3. Managers can keep an open mind about new ideas and provide sufficient time and resources to evaluate them. This can be hard when resources are limited and the innovation is unfamiliar and risky. On the other hand, you shouldn’t expect the team to be innovative when there’s no chance their ideas will be given an opportunity to prove themselves.
I don’t think of myself as an innovative person who can generate creative ideas. I do think of myself as someone who understands the value of innovation to the business, and I want to do what I can to enable others to innovate effectively.
Decisions Based on Psuedo-Quantitative Processes December 28, 2012Posted by Tim Rodgers in Management & leadership, Organizational dynamics, Process engineering, Quality, strategy.
Tags: leadership, management, performance measures, problem resolution, project management, six-sigma, strategy
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I’ve spent a lot of time working with engineers and managers who used to be engineers, people who generally apply objective analysis and logical reasoning. When faced with a decision these folks will look for ways to simplify the problem by applying a process that quantitatively compares the possible options. The “right” answer is the one that yields the highest (or lowest) value for the appropriate performance measure.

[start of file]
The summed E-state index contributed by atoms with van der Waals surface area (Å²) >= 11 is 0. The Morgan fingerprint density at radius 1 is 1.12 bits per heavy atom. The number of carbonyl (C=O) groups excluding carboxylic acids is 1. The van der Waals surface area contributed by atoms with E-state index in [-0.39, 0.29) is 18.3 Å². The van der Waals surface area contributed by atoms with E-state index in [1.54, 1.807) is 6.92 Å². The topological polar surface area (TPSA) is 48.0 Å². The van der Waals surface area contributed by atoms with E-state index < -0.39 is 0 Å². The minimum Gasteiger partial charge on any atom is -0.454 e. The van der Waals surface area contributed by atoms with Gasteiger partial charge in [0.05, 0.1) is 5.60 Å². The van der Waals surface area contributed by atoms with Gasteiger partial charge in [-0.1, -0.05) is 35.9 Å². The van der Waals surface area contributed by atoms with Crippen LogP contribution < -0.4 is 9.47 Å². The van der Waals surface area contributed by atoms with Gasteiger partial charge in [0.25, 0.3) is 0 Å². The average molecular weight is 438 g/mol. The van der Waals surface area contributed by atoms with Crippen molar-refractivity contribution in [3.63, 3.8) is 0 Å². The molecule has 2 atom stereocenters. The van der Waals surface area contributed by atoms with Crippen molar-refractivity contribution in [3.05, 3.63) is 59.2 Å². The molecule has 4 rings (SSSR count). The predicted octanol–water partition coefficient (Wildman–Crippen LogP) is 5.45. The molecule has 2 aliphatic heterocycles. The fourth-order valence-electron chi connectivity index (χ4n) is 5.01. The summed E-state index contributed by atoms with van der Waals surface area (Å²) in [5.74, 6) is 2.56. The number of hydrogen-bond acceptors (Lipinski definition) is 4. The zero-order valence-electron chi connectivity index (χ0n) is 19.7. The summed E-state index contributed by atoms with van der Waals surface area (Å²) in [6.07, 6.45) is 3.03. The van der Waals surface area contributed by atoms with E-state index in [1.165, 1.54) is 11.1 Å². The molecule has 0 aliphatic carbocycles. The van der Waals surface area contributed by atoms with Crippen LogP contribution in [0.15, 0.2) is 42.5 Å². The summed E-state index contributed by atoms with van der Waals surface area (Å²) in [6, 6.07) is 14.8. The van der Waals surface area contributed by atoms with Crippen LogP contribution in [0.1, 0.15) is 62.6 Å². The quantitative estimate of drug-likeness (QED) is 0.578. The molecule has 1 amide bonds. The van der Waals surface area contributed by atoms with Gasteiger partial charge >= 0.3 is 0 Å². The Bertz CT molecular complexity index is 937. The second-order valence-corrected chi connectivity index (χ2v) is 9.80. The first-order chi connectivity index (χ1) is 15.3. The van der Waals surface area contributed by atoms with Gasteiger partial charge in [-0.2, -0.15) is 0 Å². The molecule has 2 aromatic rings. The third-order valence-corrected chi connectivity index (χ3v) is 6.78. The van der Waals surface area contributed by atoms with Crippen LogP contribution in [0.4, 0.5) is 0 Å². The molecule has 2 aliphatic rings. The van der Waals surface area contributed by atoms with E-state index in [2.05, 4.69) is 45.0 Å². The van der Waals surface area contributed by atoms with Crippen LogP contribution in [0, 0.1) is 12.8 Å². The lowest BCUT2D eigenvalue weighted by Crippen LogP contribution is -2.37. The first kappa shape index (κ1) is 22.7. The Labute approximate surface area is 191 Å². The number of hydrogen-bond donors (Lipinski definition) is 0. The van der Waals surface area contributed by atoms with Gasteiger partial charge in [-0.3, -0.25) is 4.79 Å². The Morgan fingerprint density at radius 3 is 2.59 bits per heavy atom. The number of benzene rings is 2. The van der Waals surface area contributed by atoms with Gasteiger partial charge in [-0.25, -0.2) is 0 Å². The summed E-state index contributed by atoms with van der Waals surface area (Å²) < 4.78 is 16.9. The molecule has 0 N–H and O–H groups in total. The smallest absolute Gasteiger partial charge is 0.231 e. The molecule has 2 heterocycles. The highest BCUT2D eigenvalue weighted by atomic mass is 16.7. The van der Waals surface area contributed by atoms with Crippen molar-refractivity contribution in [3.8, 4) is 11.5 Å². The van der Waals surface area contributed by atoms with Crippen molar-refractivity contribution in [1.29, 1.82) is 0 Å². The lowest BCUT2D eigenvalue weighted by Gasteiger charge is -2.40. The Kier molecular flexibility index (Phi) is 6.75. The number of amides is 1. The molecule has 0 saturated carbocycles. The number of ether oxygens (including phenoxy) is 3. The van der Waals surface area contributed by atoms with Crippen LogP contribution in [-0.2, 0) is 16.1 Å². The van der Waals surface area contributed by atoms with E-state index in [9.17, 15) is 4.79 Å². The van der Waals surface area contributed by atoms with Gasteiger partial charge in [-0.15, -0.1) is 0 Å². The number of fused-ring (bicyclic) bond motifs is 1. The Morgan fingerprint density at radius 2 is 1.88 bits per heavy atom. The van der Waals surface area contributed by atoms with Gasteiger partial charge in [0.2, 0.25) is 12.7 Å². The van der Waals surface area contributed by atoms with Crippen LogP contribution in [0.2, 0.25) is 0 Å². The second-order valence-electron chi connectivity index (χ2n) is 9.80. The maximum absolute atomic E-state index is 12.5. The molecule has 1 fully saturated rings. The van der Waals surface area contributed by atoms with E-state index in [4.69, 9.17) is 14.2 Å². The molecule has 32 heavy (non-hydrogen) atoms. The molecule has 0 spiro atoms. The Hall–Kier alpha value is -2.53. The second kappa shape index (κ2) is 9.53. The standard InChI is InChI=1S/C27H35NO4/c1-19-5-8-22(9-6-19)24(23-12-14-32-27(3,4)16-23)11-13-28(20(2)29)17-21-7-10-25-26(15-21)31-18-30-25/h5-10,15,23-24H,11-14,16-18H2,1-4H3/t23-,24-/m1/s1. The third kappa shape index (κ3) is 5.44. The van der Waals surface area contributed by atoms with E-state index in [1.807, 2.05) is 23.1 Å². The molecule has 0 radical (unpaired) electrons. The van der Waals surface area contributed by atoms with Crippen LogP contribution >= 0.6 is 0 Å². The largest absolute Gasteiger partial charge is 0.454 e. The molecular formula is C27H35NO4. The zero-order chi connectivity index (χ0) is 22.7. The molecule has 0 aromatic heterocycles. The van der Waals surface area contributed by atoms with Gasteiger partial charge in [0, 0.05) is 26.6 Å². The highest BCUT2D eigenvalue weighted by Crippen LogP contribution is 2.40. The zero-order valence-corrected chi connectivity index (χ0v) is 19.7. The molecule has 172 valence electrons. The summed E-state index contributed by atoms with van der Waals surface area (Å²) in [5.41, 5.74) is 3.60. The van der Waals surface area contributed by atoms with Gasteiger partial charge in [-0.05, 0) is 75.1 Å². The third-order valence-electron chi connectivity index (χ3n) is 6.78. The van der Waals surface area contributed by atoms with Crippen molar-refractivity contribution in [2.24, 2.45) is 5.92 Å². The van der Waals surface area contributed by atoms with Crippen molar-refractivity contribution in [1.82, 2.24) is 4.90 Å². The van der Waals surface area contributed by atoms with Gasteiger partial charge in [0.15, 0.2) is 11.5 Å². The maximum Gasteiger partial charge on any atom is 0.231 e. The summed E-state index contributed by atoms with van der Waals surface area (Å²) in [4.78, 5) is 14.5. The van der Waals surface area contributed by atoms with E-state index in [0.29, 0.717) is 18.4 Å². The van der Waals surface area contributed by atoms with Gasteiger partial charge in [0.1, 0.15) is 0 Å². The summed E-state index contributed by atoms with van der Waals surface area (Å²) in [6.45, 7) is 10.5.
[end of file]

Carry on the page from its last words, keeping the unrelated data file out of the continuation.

That makes sense in many situations, assuming that improvement of the performance measure is consistent with business strategy. You can’t argue with the numbers, right? Well, maybe we should. In our rush to reduce a decision to a quantitative comparison we may overlook the process used to create those numbers. Is it really as objective as it seems?